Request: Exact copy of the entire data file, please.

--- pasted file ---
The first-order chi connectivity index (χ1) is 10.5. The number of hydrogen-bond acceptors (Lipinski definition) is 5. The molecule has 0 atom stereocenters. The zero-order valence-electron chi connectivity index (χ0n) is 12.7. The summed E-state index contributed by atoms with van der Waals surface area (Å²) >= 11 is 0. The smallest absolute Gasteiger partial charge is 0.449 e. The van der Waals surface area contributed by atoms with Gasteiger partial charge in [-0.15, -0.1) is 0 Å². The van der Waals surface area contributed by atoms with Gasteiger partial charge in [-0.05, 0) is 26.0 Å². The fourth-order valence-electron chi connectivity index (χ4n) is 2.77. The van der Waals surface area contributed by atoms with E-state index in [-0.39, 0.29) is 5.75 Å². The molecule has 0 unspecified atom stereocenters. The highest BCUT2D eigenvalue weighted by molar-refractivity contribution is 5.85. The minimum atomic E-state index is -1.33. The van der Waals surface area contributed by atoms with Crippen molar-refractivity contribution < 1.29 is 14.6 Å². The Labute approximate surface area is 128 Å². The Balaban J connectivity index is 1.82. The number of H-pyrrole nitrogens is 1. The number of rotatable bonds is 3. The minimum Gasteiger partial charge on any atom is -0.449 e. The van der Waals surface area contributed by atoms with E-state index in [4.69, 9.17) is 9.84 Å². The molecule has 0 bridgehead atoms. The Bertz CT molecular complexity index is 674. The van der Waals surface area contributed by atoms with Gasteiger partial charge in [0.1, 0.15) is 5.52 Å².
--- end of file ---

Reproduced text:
The first-order chi connectivity index (χ1) is 10.5. The number of hydrogen-bond acceptors (Lipinski definition) is 5. The molecule has 0 atom stereocenters. The zero-order valence-electron chi connectivity index (χ0n) is 12.7. The summed E-state index contributed by atoms with van der Waals surface area (Å²) >= 11 is 0. The smallest absolute Gasteiger partial charge is 0.449 e. The van der Waals surface area contributed by atoms with Gasteiger partial charge in [-0.15, -0.1) is 0 Å². The van der Waals surface area contributed by atoms with Gasteiger partial charge in [-0.05, 0) is 26.0 Å². The fourth-order valence-electron chi connectivity index (χ4n) is 2.77. The van der Waals surface area contributed by atoms with E-state index in [-0.39, 0.29) is 5.75 Å². The molecule has 0 unspecified atom stereocenters. The highest BCUT2D eigenvalue weighted by molar-refractivity contribution is 5.85. The minimum atomic E-state index is -1.33. The van der Waals surface area contributed by atoms with Crippen molar-refractivity contribution < 1.29 is 14.6 Å². The Labute approximate surface area is 128 Å². The Balaban J connectivity index is 1.82. The number of H-pyrrole nitrogens is 1. The number of rotatable bonds is 3. The minimum Gasteiger partial charge on any atom is -0.449 e. The van der Waals surface area contributed by atoms with E-state index in [4.69, 9.17) is 9.84 Å². The molecule has 0 bridgehead atoms. The Bertz CT molecular complexity index is 674. The van der Waals surface area contributed by atoms with Gasteiger partial charge in [0.1, 0.15) is 5.52 Å².